Caddie backs Augusta crowd to respect Woods

Tiger Woods will be judged by his golf rather than taunted for his extra-marital affairs when he returns to action at next week's US Masters, according to his caddie Steve Williams.

New Zealander Williams told TVNZ on Tuesday that the crowd at Augusta National would be too respectful to barrack Woods who has admitted he was nervous about the reception he would receive after his four-month break from the game.



"They (Augusta) are very specific with whoever they let in there, so they are genuine golf fans," said Williams.



"I don't really expect any of those people having any problems. I think they will be very happy to see Tiger playing at Augusta where he's been successful."



Woods, 34, has not played this year following revelations that he had a string of affairs. The world number one, a four-time Masters champion, has said he is undergoing therapy for sex addiction.



"The people that are going to watch Augusta, they call them patrons there not spectators. They are all golf fans and it is a very difficult tournament to get in," added Williams.



"It is the only golf tournament in the world there is waiting list to get in to."



Williams, hired in 1999 by Woods who has since won 13 of his 14 major titles, said the big challenge for his boss was simply concentrating on his game.



"Just focus, I think that is going to be the big thing," he said. "Tiger hasn't played competitively in four months, hasn't played any warm-up tournaments going into a major championship.



"They (majors) are difficult tournaments at the best of the times so having not played a practice tournament or a pre-tournament, it is going to be difficult.



"So just to keep his focus on what we are doing, that is going to be the foremost thing in my mind," he said.



Williams, looking relaxed and tanned in a T-shirt bearing the insignia of Woods's sponsors, said the player's two recent televised interviews show his readiness to return to action.



"Basically, I think his intention is that he is getting himself ready to play. Tiger doesn't play in golf tournaments unless he believes he can win.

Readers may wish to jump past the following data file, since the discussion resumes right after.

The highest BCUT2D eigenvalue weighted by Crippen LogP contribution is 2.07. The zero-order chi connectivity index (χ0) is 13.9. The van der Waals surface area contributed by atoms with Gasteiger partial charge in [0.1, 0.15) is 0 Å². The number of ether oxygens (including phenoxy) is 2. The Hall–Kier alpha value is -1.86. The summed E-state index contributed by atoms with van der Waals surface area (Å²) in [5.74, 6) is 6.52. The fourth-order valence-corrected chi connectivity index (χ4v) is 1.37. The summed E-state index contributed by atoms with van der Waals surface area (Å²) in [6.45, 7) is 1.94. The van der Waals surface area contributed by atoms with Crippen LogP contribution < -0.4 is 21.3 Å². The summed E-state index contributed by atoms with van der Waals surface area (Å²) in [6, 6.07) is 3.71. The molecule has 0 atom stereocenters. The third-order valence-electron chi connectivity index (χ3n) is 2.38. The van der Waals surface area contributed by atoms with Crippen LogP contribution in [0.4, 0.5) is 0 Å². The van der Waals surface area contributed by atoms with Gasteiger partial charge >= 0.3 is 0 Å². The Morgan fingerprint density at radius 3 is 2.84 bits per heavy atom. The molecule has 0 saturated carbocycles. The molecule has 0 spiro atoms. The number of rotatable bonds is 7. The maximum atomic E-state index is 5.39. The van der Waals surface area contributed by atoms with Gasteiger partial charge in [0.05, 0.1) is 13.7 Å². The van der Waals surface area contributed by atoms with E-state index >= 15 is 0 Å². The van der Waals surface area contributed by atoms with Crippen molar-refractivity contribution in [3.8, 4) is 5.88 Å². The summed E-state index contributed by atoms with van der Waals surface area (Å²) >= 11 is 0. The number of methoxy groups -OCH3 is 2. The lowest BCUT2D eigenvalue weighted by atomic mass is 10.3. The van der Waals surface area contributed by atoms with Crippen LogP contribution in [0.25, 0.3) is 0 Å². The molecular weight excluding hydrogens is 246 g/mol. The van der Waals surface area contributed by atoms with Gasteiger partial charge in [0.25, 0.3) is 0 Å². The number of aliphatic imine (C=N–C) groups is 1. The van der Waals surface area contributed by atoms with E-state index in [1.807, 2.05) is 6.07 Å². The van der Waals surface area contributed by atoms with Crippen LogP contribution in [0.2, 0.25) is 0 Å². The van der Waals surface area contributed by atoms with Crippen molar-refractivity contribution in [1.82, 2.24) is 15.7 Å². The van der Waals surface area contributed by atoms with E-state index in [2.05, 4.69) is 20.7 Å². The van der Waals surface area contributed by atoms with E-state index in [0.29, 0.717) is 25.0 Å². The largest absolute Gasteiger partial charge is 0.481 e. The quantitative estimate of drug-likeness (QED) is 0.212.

"By granting those media interviews and taking those questions about the Masters indicates to me that he really is getting ready and feels like he is going to be able to compete," he said.



"Every player has got a view of that differently but Tiger's key strength as we all know is his mental strength and he is going to need it all through this period. I believe going back to his Buddhism is going to help that," he added.



Woods will face the media on Monday next week, a departure from his usual Tuesday news conference, before the start of the year's first major.



He will be the only player to hold a news conference on that day, according to a schedule released by Masters officials.



The world number one has not competed since his victory at the Australian Masters on Nov. 15.



The Masters runs from April 8-11.



PROMOTED VIDEO
Have you tried new the Independent Digital Edition apps?
News
video
Sport
Malky Mackay salutes the Cardiff fans after the 3-1 defeat at Liverpool on Sunday
footballFormer Cardiff boss accused of sending homophobic, racist and messages
Arts and Entertainment
Martin Amis: Taken to task over rash decisions and ill-judged statements
booksThe Zone of Interest just doesn't work, says James Runcie
Life and Style
life – it's not, says Rachel McKinnon
Arts and Entertainment
Eye of the beholder? 'Concrete lasagne' Preston bus station
architectureWhich monstrosities should be nominated for the Dead Prize?
Caption competition
Caption competition
Latest stories from i100
Have you tried new the Independent Digital Edition apps?
Daily Quiz
Independent Dating
and  

By clicking 'Search' you
are agreeing to our
Terms of Use.

Career Services

Day In a Page